One of her girls.
There is a statue on Cannery Row in Monterey. The two female figures represent “Madam” Flora Woods, who made everybody happy and was known for her generosity, and one of her girls.
Without explanation or apology. Flora ran a brothel, and made everybody happy, and was generous. And here is one of her girls, who worked in the brothel and made her living — accepted money — in exchange for sex or intimacy or time with men.
I think this is the most kind presentation of this work I have ever seen, and it pleases me.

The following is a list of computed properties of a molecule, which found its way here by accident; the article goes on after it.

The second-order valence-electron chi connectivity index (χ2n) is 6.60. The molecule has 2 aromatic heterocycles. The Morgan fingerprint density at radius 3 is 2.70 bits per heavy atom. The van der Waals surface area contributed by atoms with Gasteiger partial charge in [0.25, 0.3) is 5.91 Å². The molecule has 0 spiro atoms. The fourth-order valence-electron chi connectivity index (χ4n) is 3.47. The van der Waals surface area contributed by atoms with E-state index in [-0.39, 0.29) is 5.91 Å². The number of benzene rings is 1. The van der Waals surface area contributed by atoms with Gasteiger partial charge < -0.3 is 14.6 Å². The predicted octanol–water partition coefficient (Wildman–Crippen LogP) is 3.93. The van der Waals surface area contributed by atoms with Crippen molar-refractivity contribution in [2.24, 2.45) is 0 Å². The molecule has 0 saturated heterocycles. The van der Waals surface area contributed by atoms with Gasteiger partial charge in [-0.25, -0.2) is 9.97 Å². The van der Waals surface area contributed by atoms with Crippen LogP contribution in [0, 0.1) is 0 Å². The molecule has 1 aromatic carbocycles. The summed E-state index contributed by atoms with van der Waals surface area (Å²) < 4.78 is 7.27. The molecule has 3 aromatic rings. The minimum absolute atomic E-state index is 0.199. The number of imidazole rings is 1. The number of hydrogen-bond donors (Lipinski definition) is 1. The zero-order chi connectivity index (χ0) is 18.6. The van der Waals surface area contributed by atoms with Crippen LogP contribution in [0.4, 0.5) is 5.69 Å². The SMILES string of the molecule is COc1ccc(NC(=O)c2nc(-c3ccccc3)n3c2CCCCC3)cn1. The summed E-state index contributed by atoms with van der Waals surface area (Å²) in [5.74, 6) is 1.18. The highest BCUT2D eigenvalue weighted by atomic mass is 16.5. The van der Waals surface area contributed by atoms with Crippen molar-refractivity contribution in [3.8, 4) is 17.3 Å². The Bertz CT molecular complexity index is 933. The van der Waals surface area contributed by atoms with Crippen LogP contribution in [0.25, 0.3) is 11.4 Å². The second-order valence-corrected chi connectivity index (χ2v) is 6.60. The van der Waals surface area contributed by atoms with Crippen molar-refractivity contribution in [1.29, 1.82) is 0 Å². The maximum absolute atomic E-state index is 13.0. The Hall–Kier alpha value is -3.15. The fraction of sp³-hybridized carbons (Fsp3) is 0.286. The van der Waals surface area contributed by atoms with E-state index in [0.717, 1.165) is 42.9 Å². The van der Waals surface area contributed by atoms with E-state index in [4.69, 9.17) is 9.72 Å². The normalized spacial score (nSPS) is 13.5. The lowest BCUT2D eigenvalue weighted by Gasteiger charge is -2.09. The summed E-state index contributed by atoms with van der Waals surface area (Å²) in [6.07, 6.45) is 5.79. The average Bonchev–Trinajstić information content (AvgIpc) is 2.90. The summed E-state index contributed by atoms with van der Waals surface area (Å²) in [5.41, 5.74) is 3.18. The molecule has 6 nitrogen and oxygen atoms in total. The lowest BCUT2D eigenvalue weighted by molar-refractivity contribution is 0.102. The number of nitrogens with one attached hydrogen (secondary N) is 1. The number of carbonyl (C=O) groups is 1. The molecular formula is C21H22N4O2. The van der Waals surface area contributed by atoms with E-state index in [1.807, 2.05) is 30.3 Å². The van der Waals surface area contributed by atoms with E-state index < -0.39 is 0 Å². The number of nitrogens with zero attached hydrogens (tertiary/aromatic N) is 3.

And this also pleases me:
The girl sits alone, relaxed, smiling, looking up to the sky and across the bay.
Steinbeck, at the top, looks down on everyone. The other figures are entrepreneurs, a marine biologist, and Chinese fisherman. They look down, engaged in conversation with each other, or drawn to the creature in hand, or looking towards the passersby.
Only the girl looks up. She is unburdened. She has her own world. She looks beyond you. She is at peace in herself and the world. She is free, independent, happy.
Of all the figures depicted, she is my favorite.
I fall in love with her, which is to say, I fall in love with a part of myself.